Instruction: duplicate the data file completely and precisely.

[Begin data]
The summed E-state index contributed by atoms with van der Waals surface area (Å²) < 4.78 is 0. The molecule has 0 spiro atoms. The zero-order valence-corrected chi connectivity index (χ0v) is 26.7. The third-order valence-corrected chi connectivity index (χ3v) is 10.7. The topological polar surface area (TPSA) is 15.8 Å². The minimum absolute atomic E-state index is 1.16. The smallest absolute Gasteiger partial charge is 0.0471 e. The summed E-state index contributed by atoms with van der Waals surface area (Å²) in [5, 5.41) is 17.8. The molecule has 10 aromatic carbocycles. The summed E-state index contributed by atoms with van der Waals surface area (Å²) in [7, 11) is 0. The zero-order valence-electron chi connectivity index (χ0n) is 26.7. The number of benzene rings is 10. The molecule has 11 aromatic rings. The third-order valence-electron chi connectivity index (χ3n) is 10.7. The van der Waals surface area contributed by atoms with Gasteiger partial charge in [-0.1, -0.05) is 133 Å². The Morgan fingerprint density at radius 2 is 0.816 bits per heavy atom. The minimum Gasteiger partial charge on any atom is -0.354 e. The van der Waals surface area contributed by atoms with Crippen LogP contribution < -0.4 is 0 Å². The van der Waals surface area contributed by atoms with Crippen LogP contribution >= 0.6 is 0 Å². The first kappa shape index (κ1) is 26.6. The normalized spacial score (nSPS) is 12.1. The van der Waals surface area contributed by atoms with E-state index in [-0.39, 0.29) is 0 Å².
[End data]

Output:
The summed E-state index contributed by atoms with van der Waals surface area (Å²) < 4.78 is 0. The molecule has 0 spiro atoms. The zero-order valence-corrected chi connectivity index (χ0v) is 26.7. The third-order valence-corrected chi connectivity index (χ3v) is 10.7. The topological polar surface area (TPSA) is 15.8 Å². The minimum absolute atomic E-state index is 1.16. The smallest absolute Gasteiger partial charge is 0.0471 e. The summed E-state index contributed by atoms with van der Waals surface area (Å²) in [5, 5.41) is 17.8. The molecule has 10 aromatic carbocycles. The summed E-state index contributed by atoms with van der Waals surface area (Å²) in [7, 11) is 0. The zero-order valence-electron chi connectivity index (χ0n) is 26.7. The number of benzene rings is 10. The molecule has 11 aromatic rings. The third-order valence-electron chi connectivity index (χ3n) is 10.7. The van der Waals surface area contributed by atoms with Gasteiger partial charge in [-0.1, -0.05) is 133 Å². The Morgan fingerprint density at radius 2 is 0.816 bits per heavy atom. The minimum Gasteiger partial charge on any atom is -0.354 e. The van der Waals surface area contributed by atoms with Crippen LogP contribution < -0.4 is 0 Å². The van der Waals surface area contributed by atoms with Crippen LogP contribution >= 0.6 is 0 Å². The first kappa shape index (κ1) is 26.6. The normalized spacial score (nSPS) is 12.1. The van der Waals surface area contributed by atoms with E-state index in [-0.39, 0.29) is 0 Å².